Nonetheless, I am a very positive person and always try to hold on to hope and not to let despair, hopelessness, or cynicism guide my thoughts and actions. I am not afraid to face this life’s challenges and moments of despair, desolation, and pessimism. Correspondingly, I am not afraid of the power of (personal and collective) lament and mourning over my country and my people.

  1. Resilience is not another word for safety and hope.
  2. Collective suffering is not often redemptive or salvific.
  3. Staying alive does not mean living out the quality life or the good life.
  4. Holding on to the end does not necessarily lead to restoration or
  5. Resistance to corruption, poverty, poor healthcare, violence, trauma, mass death, economic exploitation, racial capitalism, international sanctions, and foreign invasions and interventions is not equated with collective power and self-determination.
  6. Holding on to a glorious past, and a history of revolution and resistance does not often produce collective peace, national unity, or political sovereignty.
  7. Being zealously religious and spiritual will not help escape existential death, even physical disappearance from this world.

Yet I remain convinced today that a country that has given birth to a François Makandal, a Dutty Boukman, a Toussaint Louverture, a Jean-Jacques Dessalines, a Louis Félix Mathurin Boisrond-Tonnerre (“Boisrond-Tonnerre”), a François Capois (“Kapwa lanmò), a Cécile Fatiman, a Suzanne Béliar, a Marie Sainte Dédée Bazile (“Défilé”),  a Catherine Flon, a Marie-Jeanne Lamartiniére, a Marie Vieux-Chauvet, a Jacques Roumain, and a Charlemagne Péralte will be resurrected from the dead, and its people will rise triumphantly in the midst of its ruins. The source of our strength is within us, and our Messiah is not and will not be a foreigner, but a Haitian-born or Haitian-descent Savior. The Messiah is not an individual, but the collective. The Savior is not a person, but the people.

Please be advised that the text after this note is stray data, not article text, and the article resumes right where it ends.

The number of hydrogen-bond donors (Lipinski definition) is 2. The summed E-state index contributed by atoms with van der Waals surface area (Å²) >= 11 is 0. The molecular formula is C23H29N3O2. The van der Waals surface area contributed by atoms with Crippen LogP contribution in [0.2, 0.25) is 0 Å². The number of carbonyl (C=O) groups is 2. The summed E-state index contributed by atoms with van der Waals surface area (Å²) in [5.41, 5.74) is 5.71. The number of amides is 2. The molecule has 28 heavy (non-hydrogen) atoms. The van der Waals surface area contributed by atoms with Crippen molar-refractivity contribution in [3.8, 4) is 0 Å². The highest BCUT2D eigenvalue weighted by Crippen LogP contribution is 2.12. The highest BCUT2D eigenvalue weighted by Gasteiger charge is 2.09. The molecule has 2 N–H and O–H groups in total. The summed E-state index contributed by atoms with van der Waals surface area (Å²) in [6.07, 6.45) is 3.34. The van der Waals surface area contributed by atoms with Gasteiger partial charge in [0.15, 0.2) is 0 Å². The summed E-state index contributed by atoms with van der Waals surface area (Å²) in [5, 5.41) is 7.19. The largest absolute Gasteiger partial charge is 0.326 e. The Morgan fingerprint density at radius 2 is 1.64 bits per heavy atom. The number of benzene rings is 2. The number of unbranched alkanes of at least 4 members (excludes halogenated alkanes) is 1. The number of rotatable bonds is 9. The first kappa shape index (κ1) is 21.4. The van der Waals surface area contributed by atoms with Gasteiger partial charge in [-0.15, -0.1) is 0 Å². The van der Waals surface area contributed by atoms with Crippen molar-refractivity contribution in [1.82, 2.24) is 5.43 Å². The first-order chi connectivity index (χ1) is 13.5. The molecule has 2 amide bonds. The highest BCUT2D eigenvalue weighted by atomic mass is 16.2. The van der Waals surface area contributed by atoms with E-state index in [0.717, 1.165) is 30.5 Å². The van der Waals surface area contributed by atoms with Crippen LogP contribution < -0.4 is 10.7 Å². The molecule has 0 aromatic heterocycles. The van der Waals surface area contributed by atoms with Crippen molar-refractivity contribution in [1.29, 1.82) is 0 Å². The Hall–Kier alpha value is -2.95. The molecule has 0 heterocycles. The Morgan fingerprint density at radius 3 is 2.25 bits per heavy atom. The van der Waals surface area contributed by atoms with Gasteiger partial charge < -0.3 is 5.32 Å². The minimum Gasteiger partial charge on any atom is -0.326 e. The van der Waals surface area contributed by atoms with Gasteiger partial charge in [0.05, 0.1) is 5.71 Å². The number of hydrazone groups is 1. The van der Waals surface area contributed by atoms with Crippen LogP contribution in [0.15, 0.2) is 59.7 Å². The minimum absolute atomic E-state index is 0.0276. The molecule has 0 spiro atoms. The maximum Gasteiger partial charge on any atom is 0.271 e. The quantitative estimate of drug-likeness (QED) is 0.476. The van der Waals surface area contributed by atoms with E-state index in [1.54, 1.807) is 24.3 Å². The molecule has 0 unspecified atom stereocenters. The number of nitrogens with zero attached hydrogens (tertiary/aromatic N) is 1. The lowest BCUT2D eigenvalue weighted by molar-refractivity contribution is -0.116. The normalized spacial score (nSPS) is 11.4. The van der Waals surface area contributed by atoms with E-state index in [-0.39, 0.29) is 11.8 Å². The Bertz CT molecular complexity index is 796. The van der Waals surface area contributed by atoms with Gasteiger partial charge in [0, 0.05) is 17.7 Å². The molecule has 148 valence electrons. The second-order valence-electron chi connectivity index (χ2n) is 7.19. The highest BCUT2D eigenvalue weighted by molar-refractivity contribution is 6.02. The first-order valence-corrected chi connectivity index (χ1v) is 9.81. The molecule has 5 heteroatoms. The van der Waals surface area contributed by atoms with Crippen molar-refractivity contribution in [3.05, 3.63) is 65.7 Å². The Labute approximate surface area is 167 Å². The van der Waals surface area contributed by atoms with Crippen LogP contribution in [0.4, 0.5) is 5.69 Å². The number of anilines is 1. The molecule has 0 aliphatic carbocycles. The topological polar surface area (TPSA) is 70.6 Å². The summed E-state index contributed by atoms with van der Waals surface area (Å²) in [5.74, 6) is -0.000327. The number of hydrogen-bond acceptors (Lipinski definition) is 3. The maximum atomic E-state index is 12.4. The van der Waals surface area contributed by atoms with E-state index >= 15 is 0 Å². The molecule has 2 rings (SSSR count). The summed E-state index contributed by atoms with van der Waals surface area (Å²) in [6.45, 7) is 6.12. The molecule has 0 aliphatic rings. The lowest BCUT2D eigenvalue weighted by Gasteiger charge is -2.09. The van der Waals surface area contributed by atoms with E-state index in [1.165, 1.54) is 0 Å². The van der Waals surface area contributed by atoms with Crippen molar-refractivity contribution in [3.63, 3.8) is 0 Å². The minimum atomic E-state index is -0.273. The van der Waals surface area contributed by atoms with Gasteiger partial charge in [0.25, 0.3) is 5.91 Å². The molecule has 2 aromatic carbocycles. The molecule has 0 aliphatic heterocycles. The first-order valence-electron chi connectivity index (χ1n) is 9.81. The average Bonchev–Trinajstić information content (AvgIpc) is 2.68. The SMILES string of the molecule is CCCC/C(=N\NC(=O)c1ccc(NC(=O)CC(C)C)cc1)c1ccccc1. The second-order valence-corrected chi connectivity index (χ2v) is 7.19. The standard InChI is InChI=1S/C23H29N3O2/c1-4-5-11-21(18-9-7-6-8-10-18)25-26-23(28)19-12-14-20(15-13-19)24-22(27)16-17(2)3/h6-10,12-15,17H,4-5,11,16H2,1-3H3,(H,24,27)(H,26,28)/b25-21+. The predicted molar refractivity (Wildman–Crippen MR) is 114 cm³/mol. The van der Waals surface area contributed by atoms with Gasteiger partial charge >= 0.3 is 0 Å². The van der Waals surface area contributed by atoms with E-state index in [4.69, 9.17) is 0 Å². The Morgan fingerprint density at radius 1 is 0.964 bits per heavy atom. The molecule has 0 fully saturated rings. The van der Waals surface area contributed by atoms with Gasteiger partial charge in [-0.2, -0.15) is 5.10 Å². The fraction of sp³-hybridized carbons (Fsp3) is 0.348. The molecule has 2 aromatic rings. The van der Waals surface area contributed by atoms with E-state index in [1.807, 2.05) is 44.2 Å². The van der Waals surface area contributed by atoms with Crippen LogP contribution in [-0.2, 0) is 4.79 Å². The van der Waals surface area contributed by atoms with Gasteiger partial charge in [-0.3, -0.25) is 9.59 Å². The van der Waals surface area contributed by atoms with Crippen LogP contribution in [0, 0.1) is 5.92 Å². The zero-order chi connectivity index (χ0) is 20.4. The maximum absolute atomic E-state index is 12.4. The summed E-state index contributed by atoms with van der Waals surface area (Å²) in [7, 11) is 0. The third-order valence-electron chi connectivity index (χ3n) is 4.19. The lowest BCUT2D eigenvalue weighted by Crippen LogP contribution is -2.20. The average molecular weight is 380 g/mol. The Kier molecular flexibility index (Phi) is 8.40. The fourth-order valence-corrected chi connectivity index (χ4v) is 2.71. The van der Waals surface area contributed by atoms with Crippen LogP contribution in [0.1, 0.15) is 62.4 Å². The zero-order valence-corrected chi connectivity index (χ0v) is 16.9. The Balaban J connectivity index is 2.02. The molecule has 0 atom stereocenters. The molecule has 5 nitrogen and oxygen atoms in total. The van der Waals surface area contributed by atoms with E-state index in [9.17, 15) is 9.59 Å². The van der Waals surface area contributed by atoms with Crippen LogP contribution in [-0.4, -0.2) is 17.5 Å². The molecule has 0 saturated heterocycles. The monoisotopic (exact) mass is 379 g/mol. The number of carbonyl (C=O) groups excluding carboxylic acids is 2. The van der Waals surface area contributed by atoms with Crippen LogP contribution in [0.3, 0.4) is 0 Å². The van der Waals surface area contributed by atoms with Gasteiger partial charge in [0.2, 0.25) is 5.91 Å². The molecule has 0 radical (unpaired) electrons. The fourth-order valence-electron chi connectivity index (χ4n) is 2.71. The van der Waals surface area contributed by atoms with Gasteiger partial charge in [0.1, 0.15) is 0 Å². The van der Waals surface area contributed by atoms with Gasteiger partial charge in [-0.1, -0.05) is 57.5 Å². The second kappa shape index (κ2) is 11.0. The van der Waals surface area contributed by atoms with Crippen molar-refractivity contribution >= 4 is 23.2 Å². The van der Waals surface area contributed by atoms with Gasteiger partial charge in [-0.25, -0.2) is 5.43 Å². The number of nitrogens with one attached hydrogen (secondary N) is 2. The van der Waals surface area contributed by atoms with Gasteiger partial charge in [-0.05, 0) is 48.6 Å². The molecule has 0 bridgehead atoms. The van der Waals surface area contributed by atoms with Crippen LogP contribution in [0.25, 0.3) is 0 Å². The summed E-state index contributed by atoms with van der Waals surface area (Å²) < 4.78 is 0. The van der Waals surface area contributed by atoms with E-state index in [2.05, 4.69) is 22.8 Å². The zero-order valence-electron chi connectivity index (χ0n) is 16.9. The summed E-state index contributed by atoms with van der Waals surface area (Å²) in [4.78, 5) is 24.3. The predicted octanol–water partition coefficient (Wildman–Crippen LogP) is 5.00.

Can these dead bones live, Lord?

Yes, they can.

Yahoo News: “Haiti needs time to breathe’ after 1st devastating earthquake since 2010 disaster” by Marquis Francis

Yahoo News: “Haiti needs time to breathe’ after 1st devastating earthquake since 2010 disaster” by Marquis Francis

Here’s an excerpt of my interview with Marquis Francis of Yahoo News:

“Celucien L. Joseph, an associate professor of English at Indian River State College in Fort Pierce, Fla., is a Haitian historian and literary scholar who moved to the U.S. at age 15. He blames a troubled history of foreign rule, including by the U.S., for many of the challenges Haiti struggles with today.

“The United States has contributed enormously to the suffering of the Haitian people and Haiti’s economic challenges and decline and political troubles,” Joseph told Yahoo News. “U.S. policies toward Haiti have been detrimental to the country’s economic development and autonomy.”

“The Haitian people are a people who have known or experienced political tragedy, trauma, suffering, natural disasters and all forms of abuse and exploitation coming from different directions and sources,” Joseph said. “Politics in Haiti is synonymous with national catastrophe, and the fragile political life continues to challenge the enduring legacy of the Haitian Revolution.”


“Bragging about my biologically literary children” I gave birth to all of these children you see here. I love them all equally. They’re very proud to call me daddy. 😂 Here is the truth about my academic babies and the nature of their birth. I’ve had some of these children with one mother; we have a collective name for them: (5) Single-authored books. Other children were birthed as a collaborative effort with other (surrogate) fathers and mothers; we choose a group name for them: (5) edited volumes/books. #justalittlebragging

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“Nations and the Practice of Human Cooperation”

“Nations and the Practice of Human Cooperation”